The First Seminar Organized by the Anti-Discrimination Working Group in 2021: Reflecting on the Relationship Between Racism and Migration Studies in the UK, the Netherlands, France, and Italy.
Seminar 1: Led by Parvati Raghuram. Speakers: Darshan Vigneswaran, Leon Moosavi, Nina Sahraoui & Alfredo Alietti. Chaired by Marco Martiniello
In the wake of protests erupting in the summer of 2020 as a result of the killing of George Floyd, IMISCOE launched a seminar series initiated by the Anti-Discrimination Working Group led by Parvati Raghuram. The first of three seminars, chaired by Marco Martiniello, was a great success with over 100 participants joining the online discussion. The level of engagement displayed during the seminar attests to not only the need for such discussions but also the interest from the community to engage in a conversation. Martiniello guided the seminar by raising questions ranging from the historical context of the current debate to the role of research and the potential of change. Insights on these topics were shared from the perspective of the UK by Leon Moosavi, the Netherlands by Darshan Vigneswaran, France by Nina Sahraoui, and Italy by Alfredo Alietti.
In order to understand the current debate, the speakers explored the various historical contexts which have had a profound impact on how racial discrimination is being discussed today. While all four countries share a history of colonialism, each is characterized by their own set of historical elements. For instance, Nina Sahraoui explored the relationship between France's historically colour-blind approach and recent modifications of the constitution to remove the term race from the first article. The discussion of different national experiences highlighted that while racism transcends borders, it is a construct emerging from unique national contexts.
The speakers also touched upon the issue of ethnic registration and quantitative data collection on racial discrimination. Darshan Vigneswaran demonstrated the limitations of research as a result of lacking adequate self-identification data and the vocal backlash associated with any form of ethnic registration. Furthermore, Nina Sahraoui elaborated on the polarization within French academia where research into race is perceived by some as a threat to national unity or even as ‘racist anti-racism’. This raises questions about the current status quo of quantitative data collection and the implications of new approaches.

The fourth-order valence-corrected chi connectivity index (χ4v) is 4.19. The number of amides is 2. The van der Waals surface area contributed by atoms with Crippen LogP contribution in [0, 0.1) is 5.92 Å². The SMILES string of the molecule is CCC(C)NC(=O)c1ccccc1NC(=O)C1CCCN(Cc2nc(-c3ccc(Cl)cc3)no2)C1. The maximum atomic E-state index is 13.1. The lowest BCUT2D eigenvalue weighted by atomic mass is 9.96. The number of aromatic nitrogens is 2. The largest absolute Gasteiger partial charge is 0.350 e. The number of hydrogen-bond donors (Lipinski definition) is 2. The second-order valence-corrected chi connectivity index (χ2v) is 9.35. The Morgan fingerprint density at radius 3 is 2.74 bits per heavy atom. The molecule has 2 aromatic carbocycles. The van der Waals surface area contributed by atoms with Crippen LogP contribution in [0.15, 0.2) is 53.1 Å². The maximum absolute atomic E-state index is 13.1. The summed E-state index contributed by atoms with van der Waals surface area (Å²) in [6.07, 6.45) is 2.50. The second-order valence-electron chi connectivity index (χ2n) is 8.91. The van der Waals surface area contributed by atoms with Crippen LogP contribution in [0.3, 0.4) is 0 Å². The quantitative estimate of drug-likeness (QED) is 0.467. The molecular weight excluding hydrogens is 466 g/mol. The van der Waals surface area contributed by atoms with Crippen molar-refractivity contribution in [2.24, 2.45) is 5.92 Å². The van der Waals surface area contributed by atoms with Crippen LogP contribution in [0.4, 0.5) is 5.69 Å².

Another point raised in the discussion was the difference in how public debate is currently being shaped. While Leon Moosavi described a sense of political correctness overshadowing the severity of the situation, Alfredo Alietti explained a shift towards the normalization of publicly displayed racism. Nonetheless, all speakers acknowledged the powerful impact the Black Lives Matter movement had on political mobilization. Alietti highlighted the mobilization of, especially younger people and the traction the movement gained in mass media. However, Moosavi expressed his concern about lacking representation of other minorities under the term Back Lives Matter.
Ultimately, what became clear is the importance of the responsibility each person, each institution, and each nation carries in the fight against racism. IMISCOE strives to continue this crucial conversation in the next seminar of the series on the 12th of February and other future initiatives organized by the Anti-Racism Working Group. For those who were unable to attend the first seminar, a recording can be accessed on the IMISCOE Website along with relevant literature provided by the speakers and participants.
By Leo Wohrle
Reading tips from our speakers and audience
- Gloria Wekker
White Innocence - Paradoxes of Colonialism and Race
- Sara Ahmed : On Being Included: Racism and Diversity in Institutional Life. A reading suggestion for those interested in a critical view of methodology in the Netherlands see the work of Sanne Boersma and Willem Schinkel
Regarding concepts and discourses around 'immigrant integration' Schiocchet, Bauer-Amin, Six-Hohenbalken and Gingrich problematise the notion in the context of ideas around 'refugee integration' in Austria
Also see: The New York Times - Call It What It Is: Anti-Blackness and "Wisdom is like a baobab tree: no individual can embrace it Working and Learning together towards empowerment of female refugees"
- Isabelle Aubert, Marie Garrau & Sophie Guérard de Latour
Iris Marion Young and Responsibility
Missed the seminar?